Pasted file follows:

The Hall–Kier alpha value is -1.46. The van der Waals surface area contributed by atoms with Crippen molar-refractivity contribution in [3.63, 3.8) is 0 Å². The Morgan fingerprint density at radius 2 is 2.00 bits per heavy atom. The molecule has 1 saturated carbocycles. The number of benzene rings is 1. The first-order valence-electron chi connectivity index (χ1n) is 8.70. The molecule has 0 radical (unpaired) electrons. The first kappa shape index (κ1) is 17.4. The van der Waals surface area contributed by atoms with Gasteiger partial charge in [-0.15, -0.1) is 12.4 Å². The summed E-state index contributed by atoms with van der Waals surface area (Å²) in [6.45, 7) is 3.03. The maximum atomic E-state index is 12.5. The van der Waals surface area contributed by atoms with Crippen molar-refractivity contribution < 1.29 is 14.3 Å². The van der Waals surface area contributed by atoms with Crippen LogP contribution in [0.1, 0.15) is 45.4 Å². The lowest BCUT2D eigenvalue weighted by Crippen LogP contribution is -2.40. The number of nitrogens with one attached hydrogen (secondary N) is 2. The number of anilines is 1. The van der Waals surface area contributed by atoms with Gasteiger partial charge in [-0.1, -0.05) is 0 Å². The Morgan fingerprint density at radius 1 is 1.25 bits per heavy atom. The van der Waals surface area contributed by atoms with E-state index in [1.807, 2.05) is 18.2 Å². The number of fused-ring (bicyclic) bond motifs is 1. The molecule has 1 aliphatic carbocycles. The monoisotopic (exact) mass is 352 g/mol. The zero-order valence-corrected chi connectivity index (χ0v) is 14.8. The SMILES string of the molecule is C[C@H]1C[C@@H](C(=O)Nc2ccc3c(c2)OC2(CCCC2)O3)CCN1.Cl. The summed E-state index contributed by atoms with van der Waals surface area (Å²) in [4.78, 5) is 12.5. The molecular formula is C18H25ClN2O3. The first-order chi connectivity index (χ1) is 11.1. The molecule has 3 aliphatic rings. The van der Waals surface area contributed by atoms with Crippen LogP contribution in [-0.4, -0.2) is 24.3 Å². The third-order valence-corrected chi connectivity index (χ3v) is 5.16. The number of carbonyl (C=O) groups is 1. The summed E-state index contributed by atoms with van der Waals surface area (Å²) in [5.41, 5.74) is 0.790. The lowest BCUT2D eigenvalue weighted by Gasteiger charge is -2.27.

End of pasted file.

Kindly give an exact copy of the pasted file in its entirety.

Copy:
The Hall–Kier alpha value is -1.46. The van der Waals surface area contributed by atoms with Crippen molar-refractivity contribution in [3.63, 3.8) is 0 Å². The Morgan fingerprint density at radius 2 is 2.00 bits per heavy atom. The molecule has 1 saturated carbocycles. The number of benzene rings is 1. The first-order valence-electron chi connectivity index (χ1n) is 8.70. The molecule has 0 radical (unpaired) electrons. The first kappa shape index (κ1) is 17.4. The van der Waals surface area contributed by atoms with Gasteiger partial charge in [-0.15, -0.1) is 12.4 Å². The summed E-state index contributed by atoms with van der Waals surface area (Å²) in [6.45, 7) is 3.03. The maximum atomic E-state index is 12.5. The van der Waals surface area contributed by atoms with Crippen molar-refractivity contribution < 1.29 is 14.3 Å². The van der Waals surface area contributed by atoms with Crippen LogP contribution in [0.1, 0.15) is 45.4 Å². The lowest BCUT2D eigenvalue weighted by Crippen LogP contribution is -2.40. The number of nitrogens with one attached hydrogen (secondary N) is 2. The number of anilines is 1. The van der Waals surface area contributed by atoms with Gasteiger partial charge in [-0.1, -0.05) is 0 Å². The Morgan fingerprint density at radius 1 is 1.25 bits per heavy atom. The van der Waals surface area contributed by atoms with E-state index in [1.807, 2.05) is 18.2 Å². The number of fused-ring (bicyclic) bond motifs is 1. The molecule has 1 aliphatic carbocycles. The monoisotopic (exact) mass is 352 g/mol. The zero-order valence-corrected chi connectivity index (χ0v) is 14.8. The SMILES string of the molecule is C[C@H]1C[C@@H](C(=O)Nc2ccc3c(c2)OC2(CCCC2)O3)CCN1.Cl. The summed E-state index contributed by atoms with van der Waals surface area (Å²) in [4.78, 5) is 12.5. The molecular formula is C18H25ClN2O3. The first-order chi connectivity index (χ1) is 11.1. The molecule has 3 aliphatic rings. The van der Waals surface area contributed by atoms with Crippen LogP contribution in [-0.4, -0.2) is 24.3 Å². The third-order valence-corrected chi connectivity index (χ3v) is 5.16. The number of carbonyl (C=O) groups is 1. The summed E-state index contributed by atoms with van der Waals surface area (Å²) in [5.41, 5.74) is 0.790. The lowest BCUT2D eigenvalue weighted by Gasteiger charge is -2.27.